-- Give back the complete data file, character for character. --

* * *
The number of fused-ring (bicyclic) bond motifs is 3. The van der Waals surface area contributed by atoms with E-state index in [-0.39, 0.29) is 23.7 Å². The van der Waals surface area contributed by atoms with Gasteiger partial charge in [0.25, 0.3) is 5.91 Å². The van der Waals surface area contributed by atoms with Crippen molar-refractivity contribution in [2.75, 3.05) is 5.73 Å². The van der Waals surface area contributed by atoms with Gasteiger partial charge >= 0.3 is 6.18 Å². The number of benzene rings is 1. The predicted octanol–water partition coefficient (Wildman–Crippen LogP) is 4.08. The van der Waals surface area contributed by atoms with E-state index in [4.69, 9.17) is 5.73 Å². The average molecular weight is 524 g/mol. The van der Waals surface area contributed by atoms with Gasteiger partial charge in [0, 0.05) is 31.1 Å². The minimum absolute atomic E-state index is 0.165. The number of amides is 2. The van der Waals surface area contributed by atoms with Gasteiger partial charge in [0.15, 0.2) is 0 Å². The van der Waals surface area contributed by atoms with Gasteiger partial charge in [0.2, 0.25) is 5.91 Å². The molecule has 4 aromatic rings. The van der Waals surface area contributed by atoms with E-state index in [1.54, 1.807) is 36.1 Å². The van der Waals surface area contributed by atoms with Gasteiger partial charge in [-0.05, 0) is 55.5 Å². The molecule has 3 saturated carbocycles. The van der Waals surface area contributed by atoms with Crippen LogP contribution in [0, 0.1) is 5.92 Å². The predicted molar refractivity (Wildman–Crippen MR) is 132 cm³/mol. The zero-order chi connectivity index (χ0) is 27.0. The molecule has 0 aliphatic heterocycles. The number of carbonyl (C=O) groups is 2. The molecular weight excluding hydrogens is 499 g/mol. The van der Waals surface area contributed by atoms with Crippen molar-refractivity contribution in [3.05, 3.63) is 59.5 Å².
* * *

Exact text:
The number of fused-ring (bicyclic) bond motifs is 3. The van der Waals surface area contributed by atoms with E-state index in [-0.39, 0.29) is 23.7 Å². The van der Waals surface area contributed by atoms with Gasteiger partial charge in [0.25, 0.3) is 5.91 Å². The van der Waals surface area contributed by atoms with Crippen molar-refractivity contribution in [2.75, 3.05) is 5.73 Å². The van der Waals surface area contributed by atoms with Gasteiger partial charge >= 0.3 is 6.18 Å². The number of benzene rings is 1. The predicted octanol–water partition coefficient (Wildman–Crippen LogP) is 4.08. The van der Waals surface area contributed by atoms with E-state index in [4.69, 9.17) is 5.73 Å². The average molecular weight is 524 g/mol. The van der Waals surface area contributed by atoms with Gasteiger partial charge in [0, 0.05) is 31.1 Å². The minimum absolute atomic E-state index is 0.165. The number of amides is 2. The van der Waals surface area contributed by atoms with Gasteiger partial charge in [0.15, 0.2) is 0 Å². The van der Waals surface area contributed by atoms with Gasteiger partial charge in [0.2, 0.25) is 5.91 Å². The molecule has 4 aromatic rings. The van der Waals surface area contributed by atoms with E-state index in [1.54, 1.807) is 36.1 Å². The van der Waals surface area contributed by atoms with Gasteiger partial charge in [-0.05, 0) is 55.5 Å². The molecule has 3 saturated carbocycles. The van der Waals surface area contributed by atoms with Crippen LogP contribution in [0, 0.1) is 5.92 Å². The predicted molar refractivity (Wildman–Crippen MR) is 132 cm³/mol. The zero-order chi connectivity index (χ0) is 27.0. The molecule has 0 aliphatic heterocycles. The number of carbonyl (C=O) groups is 2. The molecular weight excluding hydrogens is 499 g/mol. The van der Waals surface area contributed by atoms with Crippen molar-refractivity contribution in [3.05, 3.63) is 59.5 Å².